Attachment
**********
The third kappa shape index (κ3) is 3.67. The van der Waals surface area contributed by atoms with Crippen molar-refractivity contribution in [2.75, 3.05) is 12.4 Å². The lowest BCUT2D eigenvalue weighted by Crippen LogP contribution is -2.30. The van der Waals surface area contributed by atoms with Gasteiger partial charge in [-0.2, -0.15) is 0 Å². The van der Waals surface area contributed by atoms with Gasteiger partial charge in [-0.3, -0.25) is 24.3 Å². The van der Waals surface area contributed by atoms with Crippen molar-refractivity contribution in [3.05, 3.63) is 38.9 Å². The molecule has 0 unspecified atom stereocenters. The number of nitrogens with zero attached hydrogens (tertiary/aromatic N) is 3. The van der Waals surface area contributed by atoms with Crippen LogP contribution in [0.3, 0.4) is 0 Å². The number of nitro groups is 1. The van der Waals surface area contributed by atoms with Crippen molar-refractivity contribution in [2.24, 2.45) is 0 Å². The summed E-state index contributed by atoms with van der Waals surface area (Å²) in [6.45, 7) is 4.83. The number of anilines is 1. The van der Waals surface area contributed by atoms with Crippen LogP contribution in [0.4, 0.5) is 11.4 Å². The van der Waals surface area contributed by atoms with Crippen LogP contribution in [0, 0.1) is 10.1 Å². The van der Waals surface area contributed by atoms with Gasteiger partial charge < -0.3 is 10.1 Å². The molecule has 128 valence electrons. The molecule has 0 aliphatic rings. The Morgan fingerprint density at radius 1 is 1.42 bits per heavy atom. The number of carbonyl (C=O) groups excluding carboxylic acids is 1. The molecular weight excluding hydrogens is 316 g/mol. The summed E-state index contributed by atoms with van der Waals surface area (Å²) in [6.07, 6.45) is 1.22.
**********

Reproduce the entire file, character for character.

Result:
The third kappa shape index (κ3) is 3.67. The van der Waals surface area contributed by atoms with Crippen molar-refractivity contribution in [2.75, 3.05) is 12.4 Å². The lowest BCUT2D eigenvalue weighted by Crippen LogP contribution is -2.30. The van der Waals surface area contributed by atoms with Gasteiger partial charge in [-0.2, -0.15) is 0 Å². The van der Waals surface area contributed by atoms with Gasteiger partial charge in [-0.3, -0.25) is 24.3 Å². The van der Waals surface area contributed by atoms with Crippen molar-refractivity contribution in [3.05, 3.63) is 38.9 Å². The molecule has 0 unspecified atom stereocenters. The number of nitrogens with zero attached hydrogens (tertiary/aromatic N) is 3. The van der Waals surface area contributed by atoms with Crippen LogP contribution in [0.3, 0.4) is 0 Å². The number of nitro groups is 1. The van der Waals surface area contributed by atoms with Crippen molar-refractivity contribution in [2.24, 2.45) is 0 Å². The summed E-state index contributed by atoms with van der Waals surface area (Å²) in [6.45, 7) is 4.83. The number of anilines is 1. The van der Waals surface area contributed by atoms with Crippen LogP contribution in [0.4, 0.5) is 11.4 Å². The van der Waals surface area contributed by atoms with Crippen LogP contribution in [0, 0.1) is 10.1 Å². The van der Waals surface area contributed by atoms with Gasteiger partial charge < -0.3 is 10.1 Å². The molecule has 128 valence electrons. The molecule has 0 aliphatic rings. The Morgan fingerprint density at radius 1 is 1.42 bits per heavy atom. The number of carbonyl (C=O) groups excluding carboxylic acids is 1. The molecular weight excluding hydrogens is 316 g/mol. The summed E-state index contributed by atoms with van der Waals surface area (Å²) in [6.07, 6.45) is 1.22.